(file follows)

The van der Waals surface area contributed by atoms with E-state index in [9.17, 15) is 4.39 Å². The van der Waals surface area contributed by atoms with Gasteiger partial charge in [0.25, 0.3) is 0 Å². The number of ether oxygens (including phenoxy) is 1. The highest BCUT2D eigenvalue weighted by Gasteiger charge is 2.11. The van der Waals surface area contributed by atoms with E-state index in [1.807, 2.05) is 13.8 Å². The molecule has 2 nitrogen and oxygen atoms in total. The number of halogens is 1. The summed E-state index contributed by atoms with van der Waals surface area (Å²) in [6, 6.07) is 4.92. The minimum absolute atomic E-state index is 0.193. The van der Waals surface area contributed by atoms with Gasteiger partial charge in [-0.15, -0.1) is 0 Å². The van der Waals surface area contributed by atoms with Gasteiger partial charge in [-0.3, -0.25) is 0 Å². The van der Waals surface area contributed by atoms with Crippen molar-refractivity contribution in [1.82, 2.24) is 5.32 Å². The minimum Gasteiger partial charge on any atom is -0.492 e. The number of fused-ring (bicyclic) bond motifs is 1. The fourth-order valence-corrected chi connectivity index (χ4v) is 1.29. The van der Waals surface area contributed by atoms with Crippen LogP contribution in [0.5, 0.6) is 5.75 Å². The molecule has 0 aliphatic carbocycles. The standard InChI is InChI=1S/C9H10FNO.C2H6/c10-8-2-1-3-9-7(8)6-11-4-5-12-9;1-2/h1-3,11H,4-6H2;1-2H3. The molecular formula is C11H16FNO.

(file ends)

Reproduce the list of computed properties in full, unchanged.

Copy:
The van der Waals surface area contributed by atoms with E-state index in [9.17, 15) is 4.39 Å². The van der Waals surface area contributed by atoms with Gasteiger partial charge in [0.25, 0.3) is 0 Å². The number of ether oxygens (including phenoxy) is 1. The highest BCUT2D eigenvalue weighted by Gasteiger charge is 2.11. The van der Waals surface area contributed by atoms with E-state index in [1.807, 2.05) is 13.8 Å². The molecule has 2 nitrogen and oxygen atoms in total. The number of halogens is 1. The summed E-state index contributed by atoms with van der Waals surface area (Å²) in [6, 6.07) is 4.92. The minimum absolute atomic E-state index is 0.193. The van der Waals surface area contributed by atoms with Gasteiger partial charge in [-0.15, -0.1) is 0 Å². The van der Waals surface area contributed by atoms with Gasteiger partial charge in [-0.3, -0.25) is 0 Å². The van der Waals surface area contributed by atoms with Crippen molar-refractivity contribution in [1.82, 2.24) is 5.32 Å². The minimum Gasteiger partial charge on any atom is -0.492 e. The number of fused-ring (bicyclic) bond motifs is 1. The fourth-order valence-corrected chi connectivity index (χ4v) is 1.29. The van der Waals surface area contributed by atoms with Crippen LogP contribution in [0.5, 0.6) is 5.75 Å². The molecule has 0 aliphatic carbocycles. The standard InChI is InChI=1S/C9H10FNO.C2H6/c10-8-2-1-3-9-7(8)6-11-4-5-12-9;1-2/h1-3,11H,4-6H2;1-2H3. The molecular formula is C11H16FNO.